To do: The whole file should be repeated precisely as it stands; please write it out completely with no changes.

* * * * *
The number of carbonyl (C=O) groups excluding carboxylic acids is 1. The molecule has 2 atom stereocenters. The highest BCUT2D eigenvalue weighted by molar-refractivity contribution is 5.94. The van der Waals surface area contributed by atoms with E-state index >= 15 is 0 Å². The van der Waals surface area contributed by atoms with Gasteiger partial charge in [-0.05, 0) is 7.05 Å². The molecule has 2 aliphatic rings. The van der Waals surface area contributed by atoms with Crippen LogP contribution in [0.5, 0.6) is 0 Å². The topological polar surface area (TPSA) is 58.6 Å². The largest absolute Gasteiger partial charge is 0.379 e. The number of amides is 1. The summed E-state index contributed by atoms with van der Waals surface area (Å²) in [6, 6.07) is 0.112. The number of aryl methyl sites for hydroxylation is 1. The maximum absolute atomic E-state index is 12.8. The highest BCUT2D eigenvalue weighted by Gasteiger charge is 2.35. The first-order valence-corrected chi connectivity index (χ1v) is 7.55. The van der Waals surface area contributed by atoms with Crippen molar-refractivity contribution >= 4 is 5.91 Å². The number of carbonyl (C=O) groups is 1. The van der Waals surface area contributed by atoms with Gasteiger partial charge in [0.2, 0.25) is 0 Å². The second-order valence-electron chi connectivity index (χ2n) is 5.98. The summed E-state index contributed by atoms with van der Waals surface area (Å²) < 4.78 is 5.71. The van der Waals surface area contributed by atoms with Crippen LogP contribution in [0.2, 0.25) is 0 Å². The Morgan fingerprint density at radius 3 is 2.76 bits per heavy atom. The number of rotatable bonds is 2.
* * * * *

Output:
The number of carbonyl (C=O) groups excluding carboxylic acids is 1. The molecule has 2 atom stereocenters. The highest BCUT2D eigenvalue weighted by molar-refractivity contribution is 5.94. The van der Waals surface area contributed by atoms with E-state index >= 15 is 0 Å². The van der Waals surface area contributed by atoms with Gasteiger partial charge in [-0.05, 0) is 7.05 Å². The molecule has 2 aliphatic rings. The van der Waals surface area contributed by atoms with Crippen LogP contribution in [0.5, 0.6) is 0 Å². The topological polar surface area (TPSA) is 58.6 Å². The largest absolute Gasteiger partial charge is 0.379 e. The number of amides is 1. The summed E-state index contributed by atoms with van der Waals surface area (Å²) in [6, 6.07) is 0.112. The number of aryl methyl sites for hydroxylation is 1. The maximum absolute atomic E-state index is 12.8. The highest BCUT2D eigenvalue weighted by Gasteiger charge is 2.35. The first-order valence-corrected chi connectivity index (χ1v) is 7.55. The van der Waals surface area contributed by atoms with Crippen molar-refractivity contribution >= 4 is 5.91 Å². The number of carbonyl (C=O) groups is 1. The van der Waals surface area contributed by atoms with Gasteiger partial charge in [0.2, 0.25) is 0 Å². The second-order valence-electron chi connectivity index (χ2n) is 5.98. The summed E-state index contributed by atoms with van der Waals surface area (Å²) < 4.78 is 5.71. The van der Waals surface area contributed by atoms with Crippen LogP contribution in [0.2, 0.25) is 0 Å². The Morgan fingerprint density at radius 3 is 2.76 bits per heavy atom. The number of rotatable bonds is 2.